Behind, a combination of Sky and Liquigas-Cannondale riders led the bunch to try and bring it all back together for a bunch sprint for Mark Cavendish and Peter Sagan respectively.
The escape were caught in the final few kilometres as Wiggins hit the front of the bunch to enormous cheers from the crowd. Wiggins blistering pace set up the Sky train to deliver Cavendish to his third stage win of the 2012 race, and his fourth consecutive victory on the Tour’s final stage.
It was a very fitting end to a very British Tour, where the Brits won seven stages – a third of the total.
Green jersey sensation Peter Sagan (Liquigas-Cannondale) finished in second place, with Australian Matt Goss (Orica-GreenEdge) in third.
A year of firsts
As well as this being Britain’s first Tour win in the race’s 99 editions, there are a number of other records set this year. Wiggins’ win aside, Froome’s second place is the first time that a Briton has stood on the second step of the podium at the Tour.
It’s the first time that four different British riders – Wiggins, Froome, Cavendish and Millar – have won stages in the same edition of the race.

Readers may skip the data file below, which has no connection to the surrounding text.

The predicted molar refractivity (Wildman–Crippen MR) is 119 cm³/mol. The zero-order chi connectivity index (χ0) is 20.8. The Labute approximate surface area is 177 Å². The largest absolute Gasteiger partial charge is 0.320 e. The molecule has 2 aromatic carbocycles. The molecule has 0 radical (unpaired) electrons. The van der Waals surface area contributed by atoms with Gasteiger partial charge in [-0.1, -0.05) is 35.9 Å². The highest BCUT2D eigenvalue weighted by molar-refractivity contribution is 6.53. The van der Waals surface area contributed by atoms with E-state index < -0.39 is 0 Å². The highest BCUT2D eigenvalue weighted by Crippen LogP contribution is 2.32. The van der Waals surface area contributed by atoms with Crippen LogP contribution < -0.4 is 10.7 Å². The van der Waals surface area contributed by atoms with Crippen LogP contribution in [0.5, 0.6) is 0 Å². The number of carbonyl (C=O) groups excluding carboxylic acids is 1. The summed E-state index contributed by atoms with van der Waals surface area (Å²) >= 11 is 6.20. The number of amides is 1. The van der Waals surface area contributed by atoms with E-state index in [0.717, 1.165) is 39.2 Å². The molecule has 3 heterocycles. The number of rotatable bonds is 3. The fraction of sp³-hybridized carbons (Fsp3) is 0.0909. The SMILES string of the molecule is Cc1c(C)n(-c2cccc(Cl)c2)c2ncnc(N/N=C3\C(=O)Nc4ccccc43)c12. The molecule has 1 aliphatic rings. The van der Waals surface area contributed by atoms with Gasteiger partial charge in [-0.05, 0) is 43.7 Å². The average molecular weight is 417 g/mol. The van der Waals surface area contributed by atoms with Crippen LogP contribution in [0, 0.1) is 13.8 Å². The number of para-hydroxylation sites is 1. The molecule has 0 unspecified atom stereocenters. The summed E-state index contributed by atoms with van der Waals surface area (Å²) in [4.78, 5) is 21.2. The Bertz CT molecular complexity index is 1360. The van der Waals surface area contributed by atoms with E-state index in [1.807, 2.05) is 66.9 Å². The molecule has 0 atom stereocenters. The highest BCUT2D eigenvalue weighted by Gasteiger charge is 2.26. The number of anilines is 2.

Wiggins sets a new British record for the most amount of days spent in the yellow jersey – 13. Incidentally, Britain becomes the 13th nation to provide a Tour de France winner.
Wiggins is also the first Olympic gold medallist to win the Tour overall. And now he goes into the London 2012 Games as outright favourite to win gold in the time trial event.
On stage 18, Cavendish equalled sprinter Andre Darrigade’s stage win record set between 1953 and 1964 for a sprinter when he claimed his 22nd stage victory. Cavendish’s 23rd stage win in Paris means he is now the Tour’s most successful sprinter of all time. The outright record for most stage wins is held by Eddy Merckx, with 34 victories.
It was also a full set of firsts for the other classifications: Peter Sagan (Liquigas-Cannondale) took three stages and earned the green jersey in his debut Tour. Thomas Voeckler (Europcar) gave the home nation plenty to cheer about once again with two stage wins and the King of the Mountains title. American Tejay Van Garderen (BMC Racing) marked himself out as a future Grand Tour contender with solid rides in the mountains and time trials to win the youth classification.
RadioShack-Nissan won the team classification, some consolation for what has been a torrid Tour for the team that hit a low with the departure of Frank Schleck after he tested positive for a banned diuretic during the race.